Sunday, February 24, 2008

13 Ways to Make Your Visuals More Riveting

Want to keep your audience from taking a snooze while you make your next presentation?  Give them something they're not expecting.  Give them better visuals.

With stronger visuals to reinforce your message you'll keep your listeners tuned in and energized.  Plus studies show

Skeptical?  Dont' take my word for it.  ebay recently reported that auctions which feature a picture of the item up for sale yield a 400% increase in bidding.  Let's face it.  We're visual creatures and we want to see what we're buying.

So here are 13 ways to make your visual aids more riveting.

  1. Use more pictures.  Your audience can't get enough of them.  Words are forgotten, but pictures linger.
  2. Delete clip art from your computer.  These images are overused and often cheesy.  You can do better.
  3. Use unexpected images.  Strive to find relevant, creative pictures...for instance, use a picture of stampeding wild horses to illustrate market forces that your business can no longer deny.
  4. Take your own pictures.  You'd be amazed at the cool things right in front of your eyes, like the FedEx drop box in my local U.S. Post Office.  Strange bedfellows indeed.  How many points could a picture like this make in a presentation?
  5. Go low tech.  Draw your visuals on a flip chart.  When you actively create a picture on a flip chart it's kinetic and it draws in your audience.  And you don't have to be a Picasso, just keep your images simple.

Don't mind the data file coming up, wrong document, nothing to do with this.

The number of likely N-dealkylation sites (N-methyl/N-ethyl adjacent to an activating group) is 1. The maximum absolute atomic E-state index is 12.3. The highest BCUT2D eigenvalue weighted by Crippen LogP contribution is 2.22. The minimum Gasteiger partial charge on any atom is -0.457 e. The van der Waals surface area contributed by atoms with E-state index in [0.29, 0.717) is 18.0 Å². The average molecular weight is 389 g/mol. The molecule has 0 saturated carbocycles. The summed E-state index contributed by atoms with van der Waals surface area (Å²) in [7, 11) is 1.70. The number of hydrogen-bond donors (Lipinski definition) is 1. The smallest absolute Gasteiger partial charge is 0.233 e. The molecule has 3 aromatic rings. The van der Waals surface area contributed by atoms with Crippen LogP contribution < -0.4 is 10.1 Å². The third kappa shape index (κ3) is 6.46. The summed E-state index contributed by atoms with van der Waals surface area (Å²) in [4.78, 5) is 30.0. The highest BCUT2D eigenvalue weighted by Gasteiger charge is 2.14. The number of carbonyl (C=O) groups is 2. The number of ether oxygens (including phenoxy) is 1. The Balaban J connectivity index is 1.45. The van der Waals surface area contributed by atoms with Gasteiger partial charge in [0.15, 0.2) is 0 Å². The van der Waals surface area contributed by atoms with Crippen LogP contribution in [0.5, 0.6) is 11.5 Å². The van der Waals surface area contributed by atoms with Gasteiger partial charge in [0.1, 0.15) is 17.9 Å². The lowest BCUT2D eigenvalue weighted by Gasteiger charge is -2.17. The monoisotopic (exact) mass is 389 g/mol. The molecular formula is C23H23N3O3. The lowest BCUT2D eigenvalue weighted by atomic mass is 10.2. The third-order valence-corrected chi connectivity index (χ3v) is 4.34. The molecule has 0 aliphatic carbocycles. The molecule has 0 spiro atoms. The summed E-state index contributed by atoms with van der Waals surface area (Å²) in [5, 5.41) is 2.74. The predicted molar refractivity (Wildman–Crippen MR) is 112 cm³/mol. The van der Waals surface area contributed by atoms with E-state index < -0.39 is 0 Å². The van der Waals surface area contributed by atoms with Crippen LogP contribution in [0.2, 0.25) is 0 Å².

6. Use more graphs and charts.  The only thing you have to remember here is to be sure to match up the right kind of chart/graph with the information you're trying to convey.  For more on this, check out Gene Zelazny's classic "Say It with Charts."
  7. Write and draw on top of your Powerpoint slides.  In slide show mode, you can turn your cursor into a pen by pressing Cntl+P.  Then you're free to circle key words, "x" out a number you'd like to change or compare two parts of a graph.
  8. Use props and demonstrations.  Slice up an apple to show budget allocations or roll a pair of dice to illustrate a potentially risky move or smash a cheap watch to reinforce wasted time. 
  9. Paint a picture in the minds of your audience.  There's a Chinese proverb that says "the mind paints what the eye cannot see."  Remember "The Blair Witch Project" from the mid-90s?  Part of what made the movie so scary was the fact that the director never showed the witch on screen.  Our mental image of what the witch might look like was immeasurably more frightening than anything Hollywood could have showed us.
  10. Use color in your PowerPoint bullet slides.  Call out key words and phrases with color to focus your audience's attention on the ideas you want to drive home.
  11. Use the pre-set graphics in PowerPoint to jazz up your text.  For example, show a 3-step process in three boxes with arrows or illustrate the importance of your customers by putting them at the hub of a wheel with key attributes as spokes.  You get the idea.
  12. Use video.  We live in a YouTube world.  Let video enhance your ideas.
  13. Don't use PowerPoint at all.  (Gasp!)  This would be a really unexpected move.  And, it would force your audience to focus only on you and your message.  That's a good thing.  You'll connect more deeply with them and have a better chance of success.
Try out some of these and see what reaction you get.  Don't be surprised if members of your audience come up and embrace you openly.

Happy speaking,

Steve Hughes
Speaker - Trainer - Kodak Guy

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